Saturday, November 1, 2014

Combustion: Combustion Equations ,Enthalpy of Formation, Enthalpy of Combustion, and the First Law and Adiabatic Flame Temperature

Combustion

Several of the devices we have considered in our study of thermodynamics have involved heat transfer from an external source. Most often, the source of the energy supplied by the heat transfer comes from a combustion process, such as in an internal combustion engine or in a power plant. In this chapter, we will consider the process of the combustion of one of the substances included in Table B.6. We will balance the combustion equation, present complete and incomplete combustion, apply the first law with an energy balance, and calculate the temperature of the products of combustion.

9.1 Combustion Equations

Combustion involves the burning of a fuel with oxygen or a substance containing oxygen such as air. A chemical-reaction equation relates the components before and after the chemical process takes place. Let us begin our study of this particular variety of chemical-reaction equations by considering the combustion of propane in a pure oxygen environment. The chemical reaction is represented by

image

Note that the number of moles of the elements on the left-hand side may not equal the number of moles on the right-hand side. However, the number of atoms of an element must remain the same before, after, and during a chemical reaction; this demands that the mass of each element be conserved during combustion.

In writing the equation, we have demonstrated some knowledge of the products of the reaction. Unless otherwise stated we will assume complete combustion: the

products of the combustion of a hydrocarbon fuel will include H2O and CO2 but no CO, OH, C, or H2 . Incomplete combustion results in products that contain H , CO, C, and/or OH.

For a simple chemical reaction, such as that of Eq. (9.1), we can immediately write down a balanced chemical equation. For more complex reactions the following systematic steps prove useful:

1. Set the number of moles of fuel equal to 1.

2.Balance CO2 with number of C from the fuel.

3.Balance H2O with H from the fuel.

4.Balance O2 from CO2 and H2O.

For the combustion of propane in Eq. (9.1), we assumed that the process occurred in a pure oxygen environment. Actually, such a combustion process would normally occur in air. For our purposes we assume that air consists of 21% O2,and  79% N by volume (we ignore the 1% argon) so that for each mole of O in a reaction we will have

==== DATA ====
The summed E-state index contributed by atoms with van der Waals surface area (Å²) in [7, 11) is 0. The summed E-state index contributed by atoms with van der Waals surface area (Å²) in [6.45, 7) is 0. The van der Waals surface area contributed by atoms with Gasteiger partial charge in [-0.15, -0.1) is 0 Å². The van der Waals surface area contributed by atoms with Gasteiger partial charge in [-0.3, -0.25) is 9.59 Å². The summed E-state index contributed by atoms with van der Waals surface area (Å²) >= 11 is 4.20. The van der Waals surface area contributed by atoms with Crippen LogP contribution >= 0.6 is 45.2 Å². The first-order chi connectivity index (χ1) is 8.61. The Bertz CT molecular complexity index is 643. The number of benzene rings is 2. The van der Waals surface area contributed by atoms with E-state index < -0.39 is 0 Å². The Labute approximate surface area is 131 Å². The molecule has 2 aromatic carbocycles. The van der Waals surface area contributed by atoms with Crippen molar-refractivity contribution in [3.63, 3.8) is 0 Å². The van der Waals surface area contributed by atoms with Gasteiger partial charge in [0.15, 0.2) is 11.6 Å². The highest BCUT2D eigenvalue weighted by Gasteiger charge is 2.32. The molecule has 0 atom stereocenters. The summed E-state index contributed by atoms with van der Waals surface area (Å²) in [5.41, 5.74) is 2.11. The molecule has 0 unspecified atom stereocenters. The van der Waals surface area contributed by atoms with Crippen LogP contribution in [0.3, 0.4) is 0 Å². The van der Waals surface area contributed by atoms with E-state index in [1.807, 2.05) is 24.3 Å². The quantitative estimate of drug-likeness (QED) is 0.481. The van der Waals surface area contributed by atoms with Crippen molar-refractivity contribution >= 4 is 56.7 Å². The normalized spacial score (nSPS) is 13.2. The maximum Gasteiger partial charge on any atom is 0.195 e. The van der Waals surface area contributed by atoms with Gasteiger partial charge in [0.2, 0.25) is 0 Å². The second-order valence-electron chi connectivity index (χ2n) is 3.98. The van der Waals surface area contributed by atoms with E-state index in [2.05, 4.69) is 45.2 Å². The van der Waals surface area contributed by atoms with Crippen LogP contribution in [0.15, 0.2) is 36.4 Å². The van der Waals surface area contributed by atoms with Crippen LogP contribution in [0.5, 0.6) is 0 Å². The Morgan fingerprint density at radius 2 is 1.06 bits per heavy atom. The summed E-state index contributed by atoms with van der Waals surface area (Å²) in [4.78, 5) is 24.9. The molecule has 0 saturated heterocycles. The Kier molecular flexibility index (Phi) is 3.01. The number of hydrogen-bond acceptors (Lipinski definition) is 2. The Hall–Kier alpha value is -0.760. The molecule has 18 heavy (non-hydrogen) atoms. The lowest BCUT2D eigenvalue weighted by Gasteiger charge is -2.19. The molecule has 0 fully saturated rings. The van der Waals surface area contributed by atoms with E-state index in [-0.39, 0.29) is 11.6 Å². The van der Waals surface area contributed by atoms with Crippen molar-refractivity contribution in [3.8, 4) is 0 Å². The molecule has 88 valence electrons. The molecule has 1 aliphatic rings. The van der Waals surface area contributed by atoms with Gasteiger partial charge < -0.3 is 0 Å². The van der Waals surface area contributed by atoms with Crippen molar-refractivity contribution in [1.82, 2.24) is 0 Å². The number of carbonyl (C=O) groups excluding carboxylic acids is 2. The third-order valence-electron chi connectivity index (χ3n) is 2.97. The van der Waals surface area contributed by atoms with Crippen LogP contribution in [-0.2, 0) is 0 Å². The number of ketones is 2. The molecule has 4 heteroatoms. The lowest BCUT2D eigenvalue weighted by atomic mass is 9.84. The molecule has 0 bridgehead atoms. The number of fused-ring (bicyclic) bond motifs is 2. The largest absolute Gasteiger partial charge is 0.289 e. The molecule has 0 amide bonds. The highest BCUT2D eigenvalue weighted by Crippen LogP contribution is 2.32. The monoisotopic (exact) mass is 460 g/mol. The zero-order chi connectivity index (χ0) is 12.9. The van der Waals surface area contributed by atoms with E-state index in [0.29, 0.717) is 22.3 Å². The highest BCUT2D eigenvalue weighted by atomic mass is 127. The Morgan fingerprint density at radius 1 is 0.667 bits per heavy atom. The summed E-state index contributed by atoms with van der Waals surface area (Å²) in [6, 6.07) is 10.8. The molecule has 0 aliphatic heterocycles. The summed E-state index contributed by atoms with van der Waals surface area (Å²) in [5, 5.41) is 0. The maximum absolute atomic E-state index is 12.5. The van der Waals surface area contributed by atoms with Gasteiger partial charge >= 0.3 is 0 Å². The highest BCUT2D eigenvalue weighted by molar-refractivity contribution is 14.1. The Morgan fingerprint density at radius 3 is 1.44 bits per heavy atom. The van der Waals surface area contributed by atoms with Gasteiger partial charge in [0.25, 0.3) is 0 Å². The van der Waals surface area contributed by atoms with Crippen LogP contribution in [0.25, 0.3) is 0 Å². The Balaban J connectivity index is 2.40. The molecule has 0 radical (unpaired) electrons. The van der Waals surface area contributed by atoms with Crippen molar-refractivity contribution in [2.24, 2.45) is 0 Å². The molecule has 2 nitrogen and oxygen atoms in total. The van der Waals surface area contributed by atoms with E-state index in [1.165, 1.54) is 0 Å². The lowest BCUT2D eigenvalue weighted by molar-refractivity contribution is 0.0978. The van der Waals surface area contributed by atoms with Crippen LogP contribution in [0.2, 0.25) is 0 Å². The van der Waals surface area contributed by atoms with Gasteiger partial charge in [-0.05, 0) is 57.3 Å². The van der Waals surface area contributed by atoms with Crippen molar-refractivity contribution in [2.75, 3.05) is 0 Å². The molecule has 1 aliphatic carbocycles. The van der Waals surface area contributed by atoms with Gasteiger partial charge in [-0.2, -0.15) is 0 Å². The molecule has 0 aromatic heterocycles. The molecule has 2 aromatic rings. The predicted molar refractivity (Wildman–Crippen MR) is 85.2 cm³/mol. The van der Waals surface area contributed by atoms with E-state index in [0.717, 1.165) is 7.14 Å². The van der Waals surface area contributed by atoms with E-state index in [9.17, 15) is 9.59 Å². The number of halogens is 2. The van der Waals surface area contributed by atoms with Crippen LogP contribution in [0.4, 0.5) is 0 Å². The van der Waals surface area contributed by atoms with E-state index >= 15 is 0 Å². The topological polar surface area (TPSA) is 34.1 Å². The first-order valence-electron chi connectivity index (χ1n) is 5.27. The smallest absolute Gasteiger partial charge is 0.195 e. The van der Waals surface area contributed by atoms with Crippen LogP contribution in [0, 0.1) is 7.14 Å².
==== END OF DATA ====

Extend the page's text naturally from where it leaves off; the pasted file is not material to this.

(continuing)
image

Thus, assuming that N with will not undergo a chemical reaction, Eq. (9.1) is replaced with

imageThe minimum amount of air that supplies sufficient O for complete combustion of the fuel is called theoretical air or stoichiometric air. When complete combustion is achieved with theoretical air, the products contain no CO or O . In practice, it is found that if complete combustion is to occur, air must be supplied in an amount greater than theoretical air. This is due to the chemical kinetics and molecular activity of the reactants and products. Thus, we often speak in terms of percent theoretical air or percent excess air, where they are related by

% theoretical air = 100% + % excess air    (9.4)

Slightly insufficient air results in CO being formed; some hydrocarbons may result from larger deficiencies.

The parameter that relates the amount of air used in a combustion process is the air-fuel ratio (AF), which is the ratio of the mass of air to the mass of fuel. The reciprocal is the fuel-air ratio (FA). Thus

image

where we have used the molecular weight of air as 29 kg/kmol (close enoughto 28.97) and that of propane as 44 kg/kmol. If, for the combustion of propane,

AF > 15.69, a lean mixture occurs; if AF < 15.69, a rich mixture results.

The combustion of hydrocarbon fuels involves H O in the products of combustion. The calculation of the dew point of the products is often of interest; it is the saturation temperature at the partial pressure of the water vapor. If the temperature drops below the dew point, the water vapor begins to condense. The condensate usually contains corrosive elements, and thus it is often important to ensure that the temperature of the products does not fall below the dew point. This is especially necessary in the chimney of a house; the corrosive elements can eat through the building materials and cause substantial damage. For that reason mid- efficiency furnaces (80% or so) require chimney inserts that are able to resist the corrosive elements.

When analyzing a mixture of gases, either a gravimetric analysis based on mass (or weight) or a volumetric analysis based on moles (or volume) may be used. If the analysis is presented on a dry basis, the water vapor is not included. An Orsat analyzer and a gas chromatograph are two of the devices used to measure the products of combustion.

EXAMPLE 9.1

Butane is burned with dry air at an air-fuel ratio of 20. Calculate the percent excess air, the volume percentage of CO2 in the products, and the dew-point temperature of the products.